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Why Craig Melvin starts his New Year's resolution in February

Craig Melvin starts his resolutions in February so he can ease into them. This could lead to more success.
/ Source: TODAY

For 2019, Craig Melvin has vowed to spend more time with his family, be more mindful and touch his toes with a little less of a struggle. Craig is like millions of other Americans who make New Year’s resolutions.

But unlike others, Craig doesn’t start his resolution on January 1: He starts his in February. He said it helps him ease into the changes and make them last.

He just might be onto something: Preparing for a transition helps people create lasting habits.

“I start the New Year's resolution conversation in October. I try to get my patients to start their resolutions by early November,” Kristin Kirkpatrick, a dietitian in Denver and TODAY contributor, said. “If you can make it through the holidays in a really healthy manner, you are more likely to make it a habit.”

Choose a start date that works for you, not an arbitrary date.

Easing into a resolution might make it easier for people to stick with their goals, but research shows that people feel motivated to start new habits during a meaningful time. That’s why so many people use a new year as motivation. But it’s not the only time people might kick off a new behavior — many choose birthdays, the start of a school year, an anniversary or a new semester to make a transformation.

“They are more likely to start at a meaningful time because they think they are on the path to succeed,” Hengchen Dai, an assistant professor of management, organizations and behavior decision making at UCLA Anderson School of Management, told TODAY. “We don’t know that it will lead to a higher success rate.”

People make a change at such calendar milestones because they believe that date represents a new beginning.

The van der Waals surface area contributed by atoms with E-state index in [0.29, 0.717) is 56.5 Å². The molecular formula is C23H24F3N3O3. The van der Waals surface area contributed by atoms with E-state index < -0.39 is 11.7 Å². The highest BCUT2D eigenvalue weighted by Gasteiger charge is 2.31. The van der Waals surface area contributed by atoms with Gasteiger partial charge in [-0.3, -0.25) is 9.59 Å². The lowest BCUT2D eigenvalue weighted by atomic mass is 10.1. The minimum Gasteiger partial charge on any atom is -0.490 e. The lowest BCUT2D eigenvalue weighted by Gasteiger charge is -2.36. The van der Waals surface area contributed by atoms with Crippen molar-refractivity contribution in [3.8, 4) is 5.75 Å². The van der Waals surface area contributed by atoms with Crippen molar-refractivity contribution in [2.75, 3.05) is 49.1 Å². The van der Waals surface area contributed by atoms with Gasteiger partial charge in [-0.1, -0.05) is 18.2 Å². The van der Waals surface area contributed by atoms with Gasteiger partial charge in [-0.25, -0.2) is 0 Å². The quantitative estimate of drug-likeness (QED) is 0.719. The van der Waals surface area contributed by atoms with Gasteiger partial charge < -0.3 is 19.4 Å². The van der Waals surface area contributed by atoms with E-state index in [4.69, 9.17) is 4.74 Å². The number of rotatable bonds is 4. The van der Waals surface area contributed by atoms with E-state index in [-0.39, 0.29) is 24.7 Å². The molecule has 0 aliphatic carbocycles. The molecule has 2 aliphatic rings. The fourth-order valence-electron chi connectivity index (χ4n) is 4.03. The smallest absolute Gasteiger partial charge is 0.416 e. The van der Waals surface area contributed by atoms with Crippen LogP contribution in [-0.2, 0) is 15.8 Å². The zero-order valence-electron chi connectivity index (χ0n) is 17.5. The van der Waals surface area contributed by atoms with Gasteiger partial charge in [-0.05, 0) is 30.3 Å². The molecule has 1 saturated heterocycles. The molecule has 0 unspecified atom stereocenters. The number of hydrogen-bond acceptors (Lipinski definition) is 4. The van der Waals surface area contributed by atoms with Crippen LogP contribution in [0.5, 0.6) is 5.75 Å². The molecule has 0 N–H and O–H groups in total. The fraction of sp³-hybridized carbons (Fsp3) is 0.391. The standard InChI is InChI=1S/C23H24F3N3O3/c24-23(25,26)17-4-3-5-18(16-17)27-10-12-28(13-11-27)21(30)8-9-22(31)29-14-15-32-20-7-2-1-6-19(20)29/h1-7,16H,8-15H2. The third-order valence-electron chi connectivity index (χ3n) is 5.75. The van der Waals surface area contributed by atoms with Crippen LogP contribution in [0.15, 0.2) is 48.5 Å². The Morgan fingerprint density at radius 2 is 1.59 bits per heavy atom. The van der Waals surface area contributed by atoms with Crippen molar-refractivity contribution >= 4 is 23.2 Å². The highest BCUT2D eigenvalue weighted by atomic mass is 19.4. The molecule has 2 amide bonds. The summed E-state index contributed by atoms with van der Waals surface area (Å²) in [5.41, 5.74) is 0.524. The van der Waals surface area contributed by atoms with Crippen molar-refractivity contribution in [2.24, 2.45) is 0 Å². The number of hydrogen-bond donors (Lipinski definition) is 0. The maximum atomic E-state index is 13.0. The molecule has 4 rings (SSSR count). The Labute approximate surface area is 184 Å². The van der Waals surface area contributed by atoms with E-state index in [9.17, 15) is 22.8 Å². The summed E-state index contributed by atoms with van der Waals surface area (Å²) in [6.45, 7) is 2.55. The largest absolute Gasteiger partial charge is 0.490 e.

“That is their fresh start,” Dai explained. “It is the personal meaning that matters … It’s when they feel high energy and confident.”

Why do so many resolutions fail?

While people feel excited to try new behaviors during important times, they don’t always follow through. Take New Year’s resolutions: Most people abandon their resolutions by February.

“I have definitely observed this in my own patients,” Kirkpatrick said. “We are failing six weeks in.”

One reason? Many don’t consider their friends and family when considering a change. If someone wants to go vegan but everyone they know eats a keto diet, that person will always be staring at bacon and struggling to transform, Kirkpatrick said.

“We can’t overcome environment,” she said.

Who you surround yourself with is the biggest indicator of how successful you’ll be at changing.

“For example, research has shown when your friends tend to be obese you are more likely to be obese,” Dai said. “The people around you and your behavior tend to be the same.”

But goals made at any time also fail because people are overly ambitious when they vow to change.

“People set these lofty, vague and kind of unreasonable goals,” Lily Brown, an assistant professor of psychology at the University of Pennsylvania, told TODAY. “We set ourselves up for failure.”

Brown said she has patients who will make a New Year’s resolution that they want to go to the gym six times a week, cut all sugar and drink less alcohol. It is just too much to change at once.

How to make a resolution that will last:

“The real key for any kind of behavior change, starting low and slow and starting realistically,” Brown said. “Be really honest about the likelihood of achieving your goal.”

If you don’t go to the gym at all and drink six sodas a day, changing just one of these behaviors will take a lot of work.

“I would suggest that a person start going to the gym maybe one day a week,” Brown said. “After a couple weeks of success they can go more. Taking that approach tends to result in more sustainable change.”

But what about delaying the resolution like Melvin: Could it work? Possibly. As long as the goals are realistic and people feel connected to the start date. The expectations may differ with a later start. Just as everyone makes a resolution January 1, many people expect to quit in February. Starting a new habit outside the norm could mean success.

“If it is something more meaningful to you, you will be more motivated to do it then than when everyone else is starting something,” Dai said.

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